Burnout, depression and not wanting to be a doctor anymore


I have been here a few times over the last 9 years of doctoring. Not too long ago I understood what it felt to be sad everyday for no good reason and have no energy. Things were getting strained at home and I wasn’t enjoying my work.

I’d like to share a story and talk about burnout in this post. Most importantly I would like to propose a plan and a framework that I hope may help anyone walking through a similar experience in the next post.

A close friend with who had little clinical experience said, “ I think you might be depressed Rama”. It then made sense. He was right. I thought “How did this happen?!”.

In retrospect every time I’ve circled the sinkhole of being burnt out and approached this nagging sense worthlessness, there are several similar factors working together to lead me here.

Through the help of my GP, a wise counselor and a mentor, I’ve learnt two important things. Every stumble has always involved breaking the golden commandment of rest and not doing activities that “fill up my cup”, and very simply losing sight of my priorities and doing way too much.

Late in my intern year I learnt the consequence of working without rest as I faded in energy and enthusiasm in career that I was destined to pursue. And twice as a registrar did seemingly beneficial and selfless extra-curricular work spiral into being burnt out with nothing more to give.

All these experiences were not pleasant at the time but walking through each has given me the courage to share and also make some seemingly radical but lasting to changes to my life.

So let me be Dr. Academic just for a few moments.

What is burnout?

Two years ago I was on-call for anaesthetics 1 in 7 days, studying for my fellowship exam, working full time in the rooms and theatre, preparing for two presentations at a conference, chairing a state advisory group and sitting on two national general practice committees.

The term burnout describes the emotional, physical and intellectual exhaustion experienced by individuals in the context of a demanding and stressful work environment.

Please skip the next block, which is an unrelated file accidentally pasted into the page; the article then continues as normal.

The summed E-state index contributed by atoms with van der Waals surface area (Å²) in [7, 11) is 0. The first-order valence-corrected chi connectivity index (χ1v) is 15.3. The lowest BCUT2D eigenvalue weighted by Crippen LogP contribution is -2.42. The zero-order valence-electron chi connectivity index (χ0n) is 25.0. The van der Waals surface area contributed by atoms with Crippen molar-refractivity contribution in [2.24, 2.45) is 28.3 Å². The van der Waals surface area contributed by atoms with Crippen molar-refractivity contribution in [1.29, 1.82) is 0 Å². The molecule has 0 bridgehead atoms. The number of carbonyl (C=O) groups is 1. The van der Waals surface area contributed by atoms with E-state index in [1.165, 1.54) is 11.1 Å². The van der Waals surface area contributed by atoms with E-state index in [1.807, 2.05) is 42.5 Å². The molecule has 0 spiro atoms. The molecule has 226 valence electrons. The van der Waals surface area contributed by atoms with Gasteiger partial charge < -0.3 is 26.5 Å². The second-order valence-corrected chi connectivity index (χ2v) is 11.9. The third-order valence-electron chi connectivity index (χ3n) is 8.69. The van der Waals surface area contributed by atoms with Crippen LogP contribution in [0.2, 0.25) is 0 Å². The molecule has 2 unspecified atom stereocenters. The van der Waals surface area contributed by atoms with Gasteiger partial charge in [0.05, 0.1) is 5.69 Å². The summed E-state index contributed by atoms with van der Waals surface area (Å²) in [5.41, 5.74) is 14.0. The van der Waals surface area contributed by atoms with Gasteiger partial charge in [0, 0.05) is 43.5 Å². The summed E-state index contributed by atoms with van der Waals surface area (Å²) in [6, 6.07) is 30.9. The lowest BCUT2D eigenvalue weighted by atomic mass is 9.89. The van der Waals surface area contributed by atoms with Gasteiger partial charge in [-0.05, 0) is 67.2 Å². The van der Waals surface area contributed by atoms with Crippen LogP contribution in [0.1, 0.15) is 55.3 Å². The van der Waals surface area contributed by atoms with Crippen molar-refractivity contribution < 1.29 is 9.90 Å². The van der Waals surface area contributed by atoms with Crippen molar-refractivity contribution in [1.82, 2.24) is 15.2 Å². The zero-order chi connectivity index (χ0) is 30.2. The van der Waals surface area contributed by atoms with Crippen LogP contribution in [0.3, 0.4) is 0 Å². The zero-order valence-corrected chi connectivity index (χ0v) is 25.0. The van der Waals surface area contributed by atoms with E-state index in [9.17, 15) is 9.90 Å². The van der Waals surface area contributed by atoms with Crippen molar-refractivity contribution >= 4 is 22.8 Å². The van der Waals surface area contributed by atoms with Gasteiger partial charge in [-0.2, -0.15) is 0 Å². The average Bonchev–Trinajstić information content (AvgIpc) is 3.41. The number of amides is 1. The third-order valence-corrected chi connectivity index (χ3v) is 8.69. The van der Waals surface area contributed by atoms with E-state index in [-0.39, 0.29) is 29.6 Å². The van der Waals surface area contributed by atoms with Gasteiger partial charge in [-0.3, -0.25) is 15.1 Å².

Needless to say I didn’t have much time to rest and had accepted responsibility over a number of seemingly important tasks.

How does it occur?

My work has always been satisfying however the relentless nature of medicine (there are always sick people to see and patients needing operations) coupled with the desire serve resulted in a gradual slide into being burnt out.

Burnout usually develops over a period of time through a working in an environment of a disproportionately high workload, persistent demand and often, poor satisfaction.

Those working in clinical and high care environments such as teaching and social work are often implicated. But any profession with high demand and workload can lead to this.

What are the key signs?

Fatigue – Tired all the time no matter how much you rest

Negativity – You are disillusioned, frustrated and just do not care anymore

Increased conflicts/arguments – You are arguing and having conflict everywhere- work, home, the coffee place!

Lack of self-care – This is substituting for the increased stress by eating more, smoking, relapsing into bad habits, gambling, spending more money, not exercising, engaging in risky relationships

Decreased job performance – With the optimum level of stress surpassed and exhaustion settling in, this is usually the first sign that an employee is hitting breaking point

Preoccupation and intrusive thoughts- Work is always on your mind, interfering with being present with the family or engaging and high-fiving your friends

Dissatisfaction with work – Tasks which gave you goose-bumps and tremendous satisfaction have become mundane and pointless.

The association with depression

I didn’t see it at the time but I was chronically sad. I felt down and didn’t understand why. I’d also started to have some sleep issues and was tired all the time. It felt pathological i.e. like a disease process.

The term burnout has been used interchangeably with depression but they are different processes, but often found along the same continuum.

Studies have shown that there is a marked overlap between burnout and depressive disorders with the risk of developing depression becoming greater when burnout is more severe and prolonged.

What to do if this is happening? 

Take heart! There is hope and way out of this.

In the next part I will share a plan and a framework to approach burnout and to provide some hope to those who need some inspiration!


Live intentionally.

Jonathan Ramachenderan @thehealthyGP

4 comments on “Burnout, depression and not wanting to be a doctor anymore”

  1. Jonathan,

    Thank you for sharing your experience with burnout and for discussing such an important topic in our medical culture. I am really passionate about raising awareness of the dangers of burnout and ultimately prevention. Looking forward to your next post!


    1. Dear Sara

      Thank you very much for your comments. I really appreciate the feedback. This too is a passion of mine and believe that increased awareness comes from good clinicians sharing their story and ways they have found a healthy balance. Furthermore almost anyone can experience burnout as you know and having a friendly family doc who understands your situation, can help you walk through it with confidence. Thanks Sara.


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